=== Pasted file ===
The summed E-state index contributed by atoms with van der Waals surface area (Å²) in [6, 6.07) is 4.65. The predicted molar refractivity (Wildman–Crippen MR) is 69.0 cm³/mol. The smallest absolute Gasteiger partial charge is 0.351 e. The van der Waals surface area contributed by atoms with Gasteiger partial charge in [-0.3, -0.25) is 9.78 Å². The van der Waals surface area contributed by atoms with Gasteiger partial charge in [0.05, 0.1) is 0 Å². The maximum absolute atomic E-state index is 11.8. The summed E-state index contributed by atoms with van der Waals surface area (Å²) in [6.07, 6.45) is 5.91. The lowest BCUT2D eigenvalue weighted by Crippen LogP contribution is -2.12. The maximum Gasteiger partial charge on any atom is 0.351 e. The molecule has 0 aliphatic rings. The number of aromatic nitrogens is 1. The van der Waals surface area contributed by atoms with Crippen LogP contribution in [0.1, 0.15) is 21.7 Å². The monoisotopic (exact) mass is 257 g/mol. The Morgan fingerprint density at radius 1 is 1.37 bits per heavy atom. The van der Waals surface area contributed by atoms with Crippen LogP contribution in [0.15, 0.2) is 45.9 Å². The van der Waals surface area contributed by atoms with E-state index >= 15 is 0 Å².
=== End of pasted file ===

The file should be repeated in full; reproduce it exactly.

The summed E-state index contributed by atoms with van der Waals surface area (Å²) in [6, 6.07) is 4.65. The predicted molar refractivity (Wildman–Crippen MR) is 69.0 cm³/mol. The smallest absolute Gasteiger partial charge is 0.351 e. The van der Waals surface area contributed by atoms with Gasteiger partial charge in [-0.3, -0.25) is 9.78 Å². The van der Waals surface area contributed by atoms with Gasteiger partial charge in [0.05, 0.1) is 0 Å². The maximum absolute atomic E-state index is 11.8. The summed E-state index contributed by atoms with van der Waals surface area (Å²) in [6.07, 6.45) is 5.91. The lowest BCUT2D eigenvalue weighted by Crippen LogP contribution is -2.12. The maximum Gasteiger partial charge on any atom is 0.351 e. The molecule has 0 aliphatic rings. The number of aromatic nitrogens is 1. The van der Waals surface area contributed by atoms with Crippen LogP contribution in [0.1, 0.15) is 21.7 Å². The monoisotopic (exact) mass is 257 g/mol. The Morgan fingerprint density at radius 1 is 1.37 bits per heavy atom. The van der Waals surface area contributed by atoms with Crippen LogP contribution in [0.15, 0.2) is 45.9 Å². The van der Waals surface area contributed by atoms with E-state index >= 15 is 0 Å².